Parshat Ekev

In Parshat Ekev Moshe discusses the attributes of Promised Land and in Ch 8 tells us. “For Hashem is bringing you into a good land – a land with brooks, streams and deep springs gushing out into the valleys and hills. A land with wheat, barley, vines, fig trees, pomegranates, a land with olive oil and honey. A land where bread will not be scarce and you will lack nothing, a land where the rocks (avaneha) are iron and you can dig copper out of the hills.” Well, who could ask for a better place to go, and this is followed immediately by the request that when we eat we should praise Hashem for the good land he has given us, which we do in Grace after Meals.

I think we would all agree, that despite our various grumbles, we do have an amazing country with the ability to grow wonderful produce (especially with the help of clever watering systems like “netafim”), but what did Moshe want to convey by adding “a land where the rocks are iron and you can dig copper out of the hills.” R Ovadia Sforno explains that Moshe repeated the term “eretz- a land” five times to present the five qualities of the land – firstly – good clear water, secondly – all the basic foods, thirdly – food fit for kings, fourthly – a solid economy, and lastly good rocks and stones to build solid houses and he adds that the copper is just right for both building materials and making good cooking utensils. So, he explains, the addition of the iron and copper is to show we have all the necessary resources to create a self-supporting society with a solid economy.

The Ramban notes the importance of iron and copper as practical materials rather than silver and gold which are a luxury. He adds that there are areas where Bnei Yisrael will be able to dig out and quarry large blocks of usefully shaped stones that can be used to build houses, walls and towers, not like Egypt and the surrounding lands where the houses are made of clay and can bury their occupants alive. Interestingly there is various historical evidence to verify this, with the Timna copper mines near Eilat, volcanic stone in the north and even mention of materials used by Solomon to build the Temple.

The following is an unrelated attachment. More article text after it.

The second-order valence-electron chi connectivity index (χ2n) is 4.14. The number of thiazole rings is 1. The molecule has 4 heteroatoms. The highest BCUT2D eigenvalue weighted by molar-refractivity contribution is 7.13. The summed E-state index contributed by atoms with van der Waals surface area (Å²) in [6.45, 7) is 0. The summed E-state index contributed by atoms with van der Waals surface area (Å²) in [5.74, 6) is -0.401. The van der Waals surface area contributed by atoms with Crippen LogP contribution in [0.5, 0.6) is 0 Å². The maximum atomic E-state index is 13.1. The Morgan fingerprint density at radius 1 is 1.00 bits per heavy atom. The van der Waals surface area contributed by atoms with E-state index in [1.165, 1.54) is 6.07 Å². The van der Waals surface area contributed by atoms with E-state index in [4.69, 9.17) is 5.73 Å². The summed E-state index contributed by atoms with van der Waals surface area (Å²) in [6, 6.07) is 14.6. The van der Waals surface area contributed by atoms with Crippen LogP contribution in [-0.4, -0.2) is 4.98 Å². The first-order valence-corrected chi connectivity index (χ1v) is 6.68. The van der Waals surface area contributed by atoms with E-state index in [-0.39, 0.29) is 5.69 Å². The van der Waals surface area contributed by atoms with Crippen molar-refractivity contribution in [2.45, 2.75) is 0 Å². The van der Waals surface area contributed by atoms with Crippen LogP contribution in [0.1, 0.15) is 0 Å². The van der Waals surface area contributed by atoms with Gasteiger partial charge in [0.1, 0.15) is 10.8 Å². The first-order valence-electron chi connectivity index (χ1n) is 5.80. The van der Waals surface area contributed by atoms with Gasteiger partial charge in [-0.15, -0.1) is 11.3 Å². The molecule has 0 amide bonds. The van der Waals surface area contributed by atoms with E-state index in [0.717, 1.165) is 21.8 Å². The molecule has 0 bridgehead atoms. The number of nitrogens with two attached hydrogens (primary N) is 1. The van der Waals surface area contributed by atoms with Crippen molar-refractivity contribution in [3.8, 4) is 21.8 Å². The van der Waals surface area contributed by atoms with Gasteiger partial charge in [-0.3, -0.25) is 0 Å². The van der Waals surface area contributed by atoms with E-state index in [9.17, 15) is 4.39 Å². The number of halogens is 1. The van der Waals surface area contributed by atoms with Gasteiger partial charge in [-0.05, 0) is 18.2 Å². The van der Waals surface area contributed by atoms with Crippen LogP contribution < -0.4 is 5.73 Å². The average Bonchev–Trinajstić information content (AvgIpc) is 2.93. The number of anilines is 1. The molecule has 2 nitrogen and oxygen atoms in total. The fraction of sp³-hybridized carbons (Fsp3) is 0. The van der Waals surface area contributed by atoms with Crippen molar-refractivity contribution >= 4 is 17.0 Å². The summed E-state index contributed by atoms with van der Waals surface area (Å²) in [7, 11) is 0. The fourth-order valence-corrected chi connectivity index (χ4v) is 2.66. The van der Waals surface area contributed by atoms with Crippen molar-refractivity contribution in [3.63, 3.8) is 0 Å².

In a different direction, the Talmud Ta’anit 4a tells us “any learned person (talmid chacham) who is not as hard as iron is not learned,” taking wide licence with the word “avaneha” for rocks and changing it to “boneha” builders, indicating that a truly learned person is one who when asked an halachic question can provide clear cut answer.

Returning to Moshe’s telling of the abundance of natural resources for a vibrant economy, the needs for a modern economy are somewhat different. Puzzlingly Hashem brought us to the one area of the Middle East without oil but magically we have now discovered natural gas which looks a suitable alternative, The Dead Sea is amazingly providing us with materials such as magnesium which are an extremely valuable resource. But perhaps the most valuable resource Hashem gave us was the Torah itself and we can note how Moshe stresses the value of learning in the two paragraphs of the Shema he presents in the book of Devarim. I was hearing recently of the fact that even though the South Koreans do not know much about Judaism they have introduced study of Talmud in their educational system as an important creative resource having seen how our culture has been nourished by our constant questioning and striving for knowledge. In fact it was interesting to hear the admission recently by Yair Lapid that he was sadden that his children had gone all the way through the school system without ever having opened a page of Talmud.

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